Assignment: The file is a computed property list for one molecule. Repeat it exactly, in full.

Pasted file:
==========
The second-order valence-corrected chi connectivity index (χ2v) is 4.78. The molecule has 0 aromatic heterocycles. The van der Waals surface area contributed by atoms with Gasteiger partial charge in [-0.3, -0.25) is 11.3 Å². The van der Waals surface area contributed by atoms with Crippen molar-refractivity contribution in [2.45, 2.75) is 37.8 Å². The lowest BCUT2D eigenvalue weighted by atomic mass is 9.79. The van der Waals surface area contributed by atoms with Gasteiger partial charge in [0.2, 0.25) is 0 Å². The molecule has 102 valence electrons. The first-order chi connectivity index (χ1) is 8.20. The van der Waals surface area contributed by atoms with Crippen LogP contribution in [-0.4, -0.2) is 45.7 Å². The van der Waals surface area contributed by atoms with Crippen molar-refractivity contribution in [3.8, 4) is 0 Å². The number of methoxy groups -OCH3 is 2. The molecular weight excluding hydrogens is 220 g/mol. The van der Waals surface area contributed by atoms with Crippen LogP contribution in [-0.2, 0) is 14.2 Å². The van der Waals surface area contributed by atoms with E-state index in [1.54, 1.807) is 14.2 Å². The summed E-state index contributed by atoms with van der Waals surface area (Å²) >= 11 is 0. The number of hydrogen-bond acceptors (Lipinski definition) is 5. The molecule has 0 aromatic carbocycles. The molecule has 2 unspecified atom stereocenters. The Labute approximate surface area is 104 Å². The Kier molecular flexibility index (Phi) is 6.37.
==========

The second-order valence-corrected chi connectivity index (χ2v) is 4.78. The molecule has 0 aromatic heterocycles. The van der Waals surface area contributed by atoms with Gasteiger partial charge in [-0.3, -0.25) is 11.3 Å². The van der Waals surface area contributed by atoms with Crippen molar-refractivity contribution in [2.45, 2.75) is 37.8 Å². The lowest BCUT2D eigenvalue weighted by atomic mass is 9.79. The van der Waals surface area contributed by atoms with Gasteiger partial charge in [0.2, 0.25) is 0 Å². The molecule has 102 valence electrons. The first-order chi connectivity index (χ1) is 8.20. The van der Waals surface area contributed by atoms with Crippen LogP contribution in [-0.4, -0.2) is 45.7 Å². The van der Waals surface area contributed by atoms with Crippen molar-refractivity contribution in [3.8, 4) is 0 Å². The number of methoxy groups -OCH3 is 2. The molecular weight excluding hydrogens is 220 g/mol. The van der Waals surface area contributed by atoms with Crippen LogP contribution in [-0.2, 0) is 14.2 Å². The van der Waals surface area contributed by atoms with E-state index in [1.54, 1.807) is 14.2 Å². The summed E-state index contributed by atoms with van der Waals surface area (Å²) >= 11 is 0. The number of hydrogen-bond acceptors (Lipinski definition) is 5. The molecule has 0 aromatic carbocycles. The molecule has 2 unspecified atom stereocenters. The Labute approximate surface area is 104 Å². The Kier molecular flexibility index (Phi) is 6.37.